The meniscus plays a vital part in protecting and cushioning the knee joint. Whether it tears with abrupt trauma or gradually thins out and shreds, the consequences often hinder the functions of daily life. Suddenly you may face meniscus surgery. Sometimes it rips unexpectedly – a jump, a twist, a pop – while other times it wears thin and degenerates over time.
How the Meniscus Works
Each knee has two pieces of cartilage shaped like a letter C that form a pad between the bones of the knee joint. In fact, the meniscus is actually a Greek word for crescent. The inner, or medial, the meniscus is found in the middle of the knee while the outer, or lateral, meniscus lies along the exterior edge of the joint. These menisci support the knee joints to keep them steady and operating effortlessly so you can dance or hike up and down steep trails without collapsing.
A rich blood supply flows to the outer edges of the meniscus, and small tears to this area often may repair themselves with time and rest. The medial, or inner, meniscus does not receive an adequate blood flow and therefore is not likely to heal on its own.
Causes of Meniscus Tears
Two types of problems may cause damaging tears to the meniscus.
The first involves a sharp twisting motion to the knee, jumping or a hard impact. Although often associated with athletic injuries in sports such as football or volleyball, this type of damage also occurs with certain types of physical labor, an unfortunate fall or even a physical attack or fight. These traumatic events may cause a severe tear even in a young person with a healthy meniscus.
The second cause of damage may occur over time. As the body ages, the meniscus begins to deteriorate, and the problem worsens as the years go by. The meniscus thins and becomes less flexible and resilient. Bending over wrong or taking a misstep off a curb may provide enough stress to tear an already weakened meniscus. Sometimes an older person may not even recall a specific event that caused the knee pain or problem.
Occasionally the two conditions may collide. Athletic persons in their late thirties or early forties may not realize the elasticity of their meniscus has already started to decline, and they continue to put extreme pressure on their knee joints. This may result in a serious tear to the meniscus.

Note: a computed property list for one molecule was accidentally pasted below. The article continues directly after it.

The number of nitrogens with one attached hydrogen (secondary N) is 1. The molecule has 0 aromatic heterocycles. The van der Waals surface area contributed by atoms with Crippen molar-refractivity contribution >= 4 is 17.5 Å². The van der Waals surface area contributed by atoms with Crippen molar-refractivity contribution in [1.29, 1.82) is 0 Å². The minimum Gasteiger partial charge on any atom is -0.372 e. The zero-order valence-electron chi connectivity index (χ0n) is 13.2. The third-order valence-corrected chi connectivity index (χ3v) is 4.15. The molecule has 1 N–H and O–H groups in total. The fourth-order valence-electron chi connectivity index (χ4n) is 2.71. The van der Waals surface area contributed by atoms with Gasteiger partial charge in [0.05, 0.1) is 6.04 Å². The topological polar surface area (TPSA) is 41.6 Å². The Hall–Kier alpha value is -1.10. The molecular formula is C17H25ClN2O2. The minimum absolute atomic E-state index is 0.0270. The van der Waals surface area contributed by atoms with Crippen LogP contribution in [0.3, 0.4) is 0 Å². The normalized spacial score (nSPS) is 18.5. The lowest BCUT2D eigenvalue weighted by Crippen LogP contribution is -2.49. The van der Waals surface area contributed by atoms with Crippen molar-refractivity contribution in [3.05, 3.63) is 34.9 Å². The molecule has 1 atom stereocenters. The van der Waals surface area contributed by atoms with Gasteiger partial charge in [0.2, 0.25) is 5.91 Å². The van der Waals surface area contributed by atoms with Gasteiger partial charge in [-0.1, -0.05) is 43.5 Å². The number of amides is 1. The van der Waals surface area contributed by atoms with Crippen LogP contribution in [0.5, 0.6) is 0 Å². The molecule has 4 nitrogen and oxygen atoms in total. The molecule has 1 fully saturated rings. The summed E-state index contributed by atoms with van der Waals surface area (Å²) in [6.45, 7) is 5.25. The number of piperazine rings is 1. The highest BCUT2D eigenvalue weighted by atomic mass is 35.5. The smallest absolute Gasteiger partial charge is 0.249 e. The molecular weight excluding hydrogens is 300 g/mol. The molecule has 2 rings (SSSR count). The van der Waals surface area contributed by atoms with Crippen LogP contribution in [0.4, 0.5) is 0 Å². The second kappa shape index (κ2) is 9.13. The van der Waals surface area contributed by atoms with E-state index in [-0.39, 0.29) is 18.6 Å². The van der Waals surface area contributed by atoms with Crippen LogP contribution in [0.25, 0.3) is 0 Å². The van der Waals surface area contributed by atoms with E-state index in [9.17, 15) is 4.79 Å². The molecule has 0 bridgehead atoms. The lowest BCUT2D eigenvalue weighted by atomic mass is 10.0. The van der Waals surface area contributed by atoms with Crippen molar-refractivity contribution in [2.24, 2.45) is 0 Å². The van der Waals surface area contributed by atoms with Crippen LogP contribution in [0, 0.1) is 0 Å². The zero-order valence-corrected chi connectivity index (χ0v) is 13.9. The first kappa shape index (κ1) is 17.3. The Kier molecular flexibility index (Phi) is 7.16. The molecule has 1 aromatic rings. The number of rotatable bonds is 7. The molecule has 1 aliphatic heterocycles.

Diagnosing a Torn Meniscus
Whether a painful knee injury occurs suddenly as the result of a traumatic accident or the exact point of impairment remains unclear, some common symptoms may indicate a meniscus tear. Keep in mind that damage to other parts of the knee, such as the anterior cruciate ligament (ACL), may accompany a torn meniscus as the result of an injury.
The following situations often result from a tear in the meniscus
- A popping noise or phenomenon occurs at the time of injury
- The knee starts to swell
- It becomes difficult to bend or straighten the leg
- The knee may lock up or even collapse
- Mild pain in the knee progressively becomes more intense and inflamed
If you experience any of these symptoms, you should see a physician or orthopedic specialist as soon as possible. The doctor will thoroughly examine your knee, ask questions about the injury and perhaps complete x-rays to rule out fractures or other damage. He or she may also order an MRI scan to determine the extent of the damage and the location and type of tear. This will help evaluate the severity of the tear and indicate a treatment plan.
Treatment Options for a Torn Meniscus
Treatment choices depend on the seriousness of the tear, the severity of your symptoms and the time you have for recovery. They also depend to some extent on your age, general health and level of activity.
Some people are more willing to put up with low or moderate pain, knee stiffness and lack of mobility for a while to give the injury time for recovery. Others may prefer to seek active treatment to get on the road to renewal as soon as possible.
The first treatment for a minor meniscus tear, especially in the outer layer of the meniscus that receives good blood flow, might be icing the knee shortly after the injury and keeping the leg elevated. Your physician may advise you on the length and duration of these home treatments and any other steps you should take to give the tear a chance to heal.
Physical therapy would be the next line of defense in treating a minor or moderate meniscus tear. This may involve specific exercises to improve balance, increase the range of motion and strengthen muscles. The therapist may also recommend joint compression and home exercises to continue the healing process.